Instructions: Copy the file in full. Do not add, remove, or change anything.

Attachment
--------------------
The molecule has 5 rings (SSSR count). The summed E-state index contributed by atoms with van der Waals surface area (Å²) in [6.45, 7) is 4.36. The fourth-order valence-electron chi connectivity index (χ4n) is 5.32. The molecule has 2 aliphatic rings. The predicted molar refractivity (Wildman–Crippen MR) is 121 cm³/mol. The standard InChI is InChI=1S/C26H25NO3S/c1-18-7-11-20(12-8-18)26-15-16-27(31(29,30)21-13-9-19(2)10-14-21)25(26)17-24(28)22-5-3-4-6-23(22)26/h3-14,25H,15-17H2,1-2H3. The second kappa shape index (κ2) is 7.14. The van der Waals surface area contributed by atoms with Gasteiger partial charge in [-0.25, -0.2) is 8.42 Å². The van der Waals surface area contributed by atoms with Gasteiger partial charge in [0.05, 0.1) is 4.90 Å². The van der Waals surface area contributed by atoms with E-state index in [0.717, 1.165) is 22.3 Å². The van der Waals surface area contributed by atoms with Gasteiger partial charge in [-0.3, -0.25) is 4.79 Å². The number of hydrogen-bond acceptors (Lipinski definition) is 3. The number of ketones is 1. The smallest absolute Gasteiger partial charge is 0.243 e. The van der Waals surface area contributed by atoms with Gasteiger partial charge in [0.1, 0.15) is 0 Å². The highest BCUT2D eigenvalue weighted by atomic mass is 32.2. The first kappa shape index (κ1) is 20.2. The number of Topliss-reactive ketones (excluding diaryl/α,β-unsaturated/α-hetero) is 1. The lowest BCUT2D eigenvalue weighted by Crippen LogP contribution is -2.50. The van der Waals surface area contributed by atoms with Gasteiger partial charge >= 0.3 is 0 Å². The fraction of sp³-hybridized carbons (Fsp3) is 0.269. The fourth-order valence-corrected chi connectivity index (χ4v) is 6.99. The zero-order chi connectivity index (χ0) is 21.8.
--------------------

The molecule has 5 rings (SSSR count). The summed E-state index contributed by atoms with van der Waals surface area (Å²) in [6.45, 7) is 4.36. The fourth-order valence-electron chi connectivity index (χ4n) is 5.32. The molecule has 2 aliphatic rings. The predicted molar refractivity (Wildman–Crippen MR) is 121 cm³/mol. The standard InChI is InChI=1S/C26H25NO3S/c1-18-7-11-20(12-8-18)26-15-16-27(31(29,30)21-13-9-19(2)10-14-21)25(26)17-24(28)22-5-3-4-6-23(22)26/h3-14,25H,15-17H2,1-2H3. The second kappa shape index (κ2) is 7.14. The van der Waals surface area contributed by atoms with Gasteiger partial charge in [-0.25, -0.2) is 8.42 Å². The van der Waals surface area contributed by atoms with Gasteiger partial charge in [0.05, 0.1) is 4.90 Å². The van der Waals surface area contributed by atoms with E-state index in [0.717, 1.165) is 22.3 Å². The van der Waals surface area contributed by atoms with Gasteiger partial charge in [-0.3, -0.25) is 4.79 Å². The number of hydrogen-bond acceptors (Lipinski definition) is 3. The number of ketones is 1. The smallest absolute Gasteiger partial charge is 0.243 e. The van der Waals surface area contributed by atoms with Gasteiger partial charge in [0.1, 0.15) is 0 Å². The highest BCUT2D eigenvalue weighted by atomic mass is 32.2. The first kappa shape index (κ1) is 20.2. The number of Topliss-reactive ketones (excluding diaryl/α,β-unsaturated/α-hetero) is 1. The lowest BCUT2D eigenvalue weighted by Crippen LogP contribution is -2.50. The van der Waals surface area contributed by atoms with Gasteiger partial charge >= 0.3 is 0 Å². The fraction of sp³-hybridized carbons (Fsp3) is 0.269. The fourth-order valence-corrected chi connectivity index (χ4v) is 6.99. The zero-order chi connectivity index (χ0) is 21.8.